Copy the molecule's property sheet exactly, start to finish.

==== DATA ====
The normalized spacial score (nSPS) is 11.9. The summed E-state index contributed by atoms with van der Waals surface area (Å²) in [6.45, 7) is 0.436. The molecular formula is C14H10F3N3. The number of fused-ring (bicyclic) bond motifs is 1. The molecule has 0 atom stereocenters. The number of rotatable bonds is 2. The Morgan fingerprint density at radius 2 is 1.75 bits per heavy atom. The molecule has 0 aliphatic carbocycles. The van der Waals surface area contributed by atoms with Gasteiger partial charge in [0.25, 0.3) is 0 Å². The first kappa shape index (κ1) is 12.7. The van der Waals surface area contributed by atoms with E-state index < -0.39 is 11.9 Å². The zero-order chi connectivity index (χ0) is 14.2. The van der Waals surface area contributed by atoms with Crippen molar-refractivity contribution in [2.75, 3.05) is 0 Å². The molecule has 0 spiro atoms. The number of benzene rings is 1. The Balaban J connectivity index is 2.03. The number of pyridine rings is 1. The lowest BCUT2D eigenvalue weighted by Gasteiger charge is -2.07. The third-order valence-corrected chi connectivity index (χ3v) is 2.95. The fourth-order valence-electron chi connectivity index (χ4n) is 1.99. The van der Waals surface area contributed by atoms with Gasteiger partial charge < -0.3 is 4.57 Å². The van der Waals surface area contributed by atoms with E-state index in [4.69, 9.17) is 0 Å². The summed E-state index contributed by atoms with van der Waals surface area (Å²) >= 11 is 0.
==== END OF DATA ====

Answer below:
The normalized spacial score (nSPS) is 11.9. The summed E-state index contributed by atoms with van der Waals surface area (Å²) in [6.45, 7) is 0.436. The molecular formula is C14H10F3N3. The number of fused-ring (bicyclic) bond motifs is 1. The molecule has 0 atom stereocenters. The number of rotatable bonds is 2. The Morgan fingerprint density at radius 2 is 1.75 bits per heavy atom. The molecule has 0 aliphatic carbocycles. The van der Waals surface area contributed by atoms with Gasteiger partial charge in [0.25, 0.3) is 0 Å². The first kappa shape index (κ1) is 12.7. The van der Waals surface area contributed by atoms with E-state index < -0.39 is 11.9 Å². The zero-order chi connectivity index (χ0) is 14.2. The van der Waals surface area contributed by atoms with Crippen molar-refractivity contribution in [2.75, 3.05) is 0 Å². The molecule has 0 spiro atoms. The number of benzene rings is 1. The Balaban J connectivity index is 2.03. The number of pyridine rings is 1. The lowest BCUT2D eigenvalue weighted by Gasteiger charge is -2.07. The third-order valence-corrected chi connectivity index (χ3v) is 2.95. The fourth-order valence-electron chi connectivity index (χ4n) is 1.99. The van der Waals surface area contributed by atoms with Gasteiger partial charge < -0.3 is 4.57 Å². The van der Waals surface area contributed by atoms with E-state index in [4.69, 9.17) is 0 Å². The summed E-state index contributed by atoms with van der Waals surface area (Å²) >= 11 is 0.